Primary insomnia (PI) is a highly prevalent health problem worldwide and has been identified as a risk factor for major somatic and mental disorders. Still, less than 50% of all individuals with chronic PI show full remission with optimized first line treatment, indicating the need for additional research. The broad objective of this study was to test acceptance and commitment therapy (ACT) as a supplement to first line treatment in order to improve non-pharmacological interventions for insomnia.
Specific aims were i) to evaluate whether ACT is feasible in patients with PI and ii) to collect preliminary efficacy data. Improvements of subjective sleep quality and quality of life (QoL) were hypothesized.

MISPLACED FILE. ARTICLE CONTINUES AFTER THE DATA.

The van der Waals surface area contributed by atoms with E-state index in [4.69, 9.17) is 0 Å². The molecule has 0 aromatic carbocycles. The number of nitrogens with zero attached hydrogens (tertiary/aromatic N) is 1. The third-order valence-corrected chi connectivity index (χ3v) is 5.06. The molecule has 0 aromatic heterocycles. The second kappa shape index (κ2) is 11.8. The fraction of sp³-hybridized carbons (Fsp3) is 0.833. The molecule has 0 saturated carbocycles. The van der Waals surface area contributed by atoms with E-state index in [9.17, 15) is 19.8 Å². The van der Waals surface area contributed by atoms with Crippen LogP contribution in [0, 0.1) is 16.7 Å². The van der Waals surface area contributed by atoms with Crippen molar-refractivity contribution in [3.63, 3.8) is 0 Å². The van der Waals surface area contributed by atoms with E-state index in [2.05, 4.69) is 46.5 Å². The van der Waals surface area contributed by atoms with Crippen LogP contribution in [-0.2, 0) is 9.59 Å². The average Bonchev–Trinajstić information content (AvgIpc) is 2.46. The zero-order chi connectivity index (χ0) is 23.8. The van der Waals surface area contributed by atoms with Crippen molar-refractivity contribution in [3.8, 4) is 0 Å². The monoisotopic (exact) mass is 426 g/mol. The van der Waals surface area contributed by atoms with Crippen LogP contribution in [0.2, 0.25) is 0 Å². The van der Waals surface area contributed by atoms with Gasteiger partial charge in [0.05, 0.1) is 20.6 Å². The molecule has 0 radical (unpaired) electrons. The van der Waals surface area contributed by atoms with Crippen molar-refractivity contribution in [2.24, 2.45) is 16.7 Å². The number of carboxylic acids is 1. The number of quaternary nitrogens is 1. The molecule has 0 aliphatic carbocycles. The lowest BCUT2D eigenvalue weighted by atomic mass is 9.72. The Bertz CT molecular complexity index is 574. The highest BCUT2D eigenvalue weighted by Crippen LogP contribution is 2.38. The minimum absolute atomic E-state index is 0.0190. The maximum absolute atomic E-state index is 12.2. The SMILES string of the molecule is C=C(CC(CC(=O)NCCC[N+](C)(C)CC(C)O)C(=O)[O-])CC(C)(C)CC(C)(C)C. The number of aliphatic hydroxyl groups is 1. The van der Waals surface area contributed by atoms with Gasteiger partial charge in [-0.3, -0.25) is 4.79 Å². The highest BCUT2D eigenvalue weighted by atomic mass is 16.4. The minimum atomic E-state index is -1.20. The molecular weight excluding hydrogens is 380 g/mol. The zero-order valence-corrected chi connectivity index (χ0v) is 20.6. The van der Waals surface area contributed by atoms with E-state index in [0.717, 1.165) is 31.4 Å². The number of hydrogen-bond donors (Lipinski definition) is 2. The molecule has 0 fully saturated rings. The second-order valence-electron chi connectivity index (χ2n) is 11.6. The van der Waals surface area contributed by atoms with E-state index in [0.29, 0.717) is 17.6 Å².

Eleven individuals with chronic PI without comorbidities who were non- or partial responders to Cognitive Behavior Therapy were included. They participated in six weekly ACT sessions in an outpatient group setting. Primary outcomes were subjective sleep quality as measured by sleep diary data, and quality of life as measured by the World Health Organization Quality of Life. Data were collected at two baselines, post-treatment and at three-months-follow-up.
Ten individuals completed the study. Sleep parameters did not significantly change across the study. Importantly, the QoL across different domains was significantly improved after ACT. Sleep-related avoidance behavior was significantly reduced. Effect sizes for QoL and avoidance behavior changes were large.
The data provide preliminary evidence that ACT as a group program is feasible in individuals with chronic PI and could be a helpful supplement to existing treatments especially with the aim of improving QoL.